With the Federal Reserve indicating that a rate rise next month is likely, but not yet a certainty, most market observers and participants will be keenly focused on the jobs report released by the Bureau of Labor Statistics (BLS) this morning. Yellen et al have made it clear that, as their mandate requires, inflation and unemployment are the main metrics that will influence their eventual decision. There were murmurs after Yellen’s last press conference when she referred to the effects of global conditions but ultimately it will be the domestic situation regarding jobs and prices that shape policy.
That is as it should be, but if indications from the last couple of weeks of earnings reports are to be believed, a rate rise now, following a great jobs number, could be a dangerous move.
I have, up until now, been of the mind that the Fed should just bite the bullet and raise rates as soon as possible. We know it has to happen at some point and the delay with the accompanying chatter is increasing the distortion of markets to such an extent that the stock market’s role as an indicator of corporate health is becoming lost. That is still the case, but if a rate hike, or rather a series of them, risks completely derailing the economy then some distortion in pricing is a small price to pay. I now believe we may be facing that scenario.
My mind has been changed by a few noticeable trends in earnings this quarter. If you have felt that this season has been marked by a slew of companies beating on the bottom line but missing on the top, then you are correct. The numbers, according to Factset, back that up. 76 percent of companies reporting so far have beaten earnings expectations, which exceeds the 5 year average, while only 47 percent have reported revenue beats, which is below the average. Put simply, corporations are making more money despite sales not growing, or at least not as much as anticipated.
From the perspective of economic growth, this is worrying in two ways. Firstly the lower revenue suggests that economic activity is not as strong as some data suggests and some people believe. In a capitalist system, corporate revenue and profitability are the number one indicator of economic growth and when revenues are slowing, it is a worrying sign. The most popular excuse for that trend has once again been the strength of the dollar, but if you think that will get better if the Fed raises rates while the ECB is making increasingly dovish pronouncements then you need to go back to Economics 101.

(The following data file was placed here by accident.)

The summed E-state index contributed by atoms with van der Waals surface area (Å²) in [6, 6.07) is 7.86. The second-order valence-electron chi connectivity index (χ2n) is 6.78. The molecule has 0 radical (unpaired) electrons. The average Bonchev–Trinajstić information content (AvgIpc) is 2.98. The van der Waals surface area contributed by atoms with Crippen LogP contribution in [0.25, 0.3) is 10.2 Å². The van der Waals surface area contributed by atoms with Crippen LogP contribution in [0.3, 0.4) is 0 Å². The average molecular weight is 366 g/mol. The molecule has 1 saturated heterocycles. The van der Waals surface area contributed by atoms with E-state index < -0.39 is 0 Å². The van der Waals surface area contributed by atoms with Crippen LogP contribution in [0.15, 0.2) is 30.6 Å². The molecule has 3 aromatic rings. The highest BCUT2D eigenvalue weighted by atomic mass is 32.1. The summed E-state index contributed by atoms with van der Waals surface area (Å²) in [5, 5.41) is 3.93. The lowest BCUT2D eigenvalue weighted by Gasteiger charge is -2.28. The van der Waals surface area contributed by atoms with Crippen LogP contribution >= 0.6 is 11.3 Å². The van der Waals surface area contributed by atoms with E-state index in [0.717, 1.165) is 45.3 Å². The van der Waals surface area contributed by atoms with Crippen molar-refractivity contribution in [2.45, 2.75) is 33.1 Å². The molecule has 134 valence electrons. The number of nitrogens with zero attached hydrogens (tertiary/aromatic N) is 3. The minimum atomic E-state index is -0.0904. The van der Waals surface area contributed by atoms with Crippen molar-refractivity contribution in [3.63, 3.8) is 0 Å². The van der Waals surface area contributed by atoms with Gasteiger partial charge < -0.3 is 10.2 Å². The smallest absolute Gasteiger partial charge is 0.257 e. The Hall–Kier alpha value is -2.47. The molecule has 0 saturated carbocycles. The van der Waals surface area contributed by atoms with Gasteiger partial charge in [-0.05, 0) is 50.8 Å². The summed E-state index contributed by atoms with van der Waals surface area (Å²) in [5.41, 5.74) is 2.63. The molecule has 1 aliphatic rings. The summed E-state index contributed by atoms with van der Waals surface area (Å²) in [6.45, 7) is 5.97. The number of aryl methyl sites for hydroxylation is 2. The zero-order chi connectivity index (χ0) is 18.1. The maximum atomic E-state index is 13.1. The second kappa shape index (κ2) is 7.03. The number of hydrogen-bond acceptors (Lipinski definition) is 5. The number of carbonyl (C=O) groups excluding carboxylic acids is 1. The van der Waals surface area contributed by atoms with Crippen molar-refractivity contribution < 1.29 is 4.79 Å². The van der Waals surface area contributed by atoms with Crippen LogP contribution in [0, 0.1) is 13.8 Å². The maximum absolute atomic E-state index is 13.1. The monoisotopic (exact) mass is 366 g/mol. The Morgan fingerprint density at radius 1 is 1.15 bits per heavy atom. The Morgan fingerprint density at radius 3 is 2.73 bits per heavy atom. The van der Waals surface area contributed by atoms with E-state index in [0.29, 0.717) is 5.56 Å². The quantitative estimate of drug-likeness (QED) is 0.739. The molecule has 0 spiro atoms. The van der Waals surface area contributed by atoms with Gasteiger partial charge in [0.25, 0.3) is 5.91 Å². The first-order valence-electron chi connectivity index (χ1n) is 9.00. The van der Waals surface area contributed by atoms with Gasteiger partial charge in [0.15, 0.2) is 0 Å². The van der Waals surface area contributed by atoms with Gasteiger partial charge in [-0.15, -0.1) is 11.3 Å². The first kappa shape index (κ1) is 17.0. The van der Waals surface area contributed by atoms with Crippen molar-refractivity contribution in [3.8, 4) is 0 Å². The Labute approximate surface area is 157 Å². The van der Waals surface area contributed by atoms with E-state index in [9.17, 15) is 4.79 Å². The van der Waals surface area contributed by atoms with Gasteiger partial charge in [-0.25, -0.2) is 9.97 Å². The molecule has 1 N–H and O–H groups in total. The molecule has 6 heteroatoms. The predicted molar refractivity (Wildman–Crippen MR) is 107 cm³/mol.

Secondly, the fact that so many companies are still making more money than widely anticipated despite those disappointing sales points to the potential for even more problems in the future. The only way that a company can do that is by increasing margins, and there are, in turn, only two ways to do that; raising prices or cutting costs. If they do so by increasing prices then it is an indicator of economic health. The problem here is that with core inflation remaining stubbornly below 2 percent and revenues generally missing the mark there is no evidence that that is how margins are being increased. That increase, therefore, must come from cost cutting.
That phrase “cost cutting” sounds so benign but when you consider what it actually means the fragility of the ongoing recovery becomes clear. There is undoubtedly some degree of good here, with companies trimming fat to become leaner, meaner money making machines, but after around eight years of doing that there cannot be too much fat left to trim. That leads us to the other ways in which costs can be cut; cutting jobs in preparation for scaled down production, or reducing capital spending. It doesn’t take a genius to see that if either of those things is the cause it is worrying for the short term future.
That is why the backwards looking jobs report that, on the surface, looks like such a fantastic indicator may not be telling the true story. There is a problem lurking, and if the Fed does simply what it is mandated to do and reacts to unemployment and price data there may be a heavy price to pay in the first half of next year.
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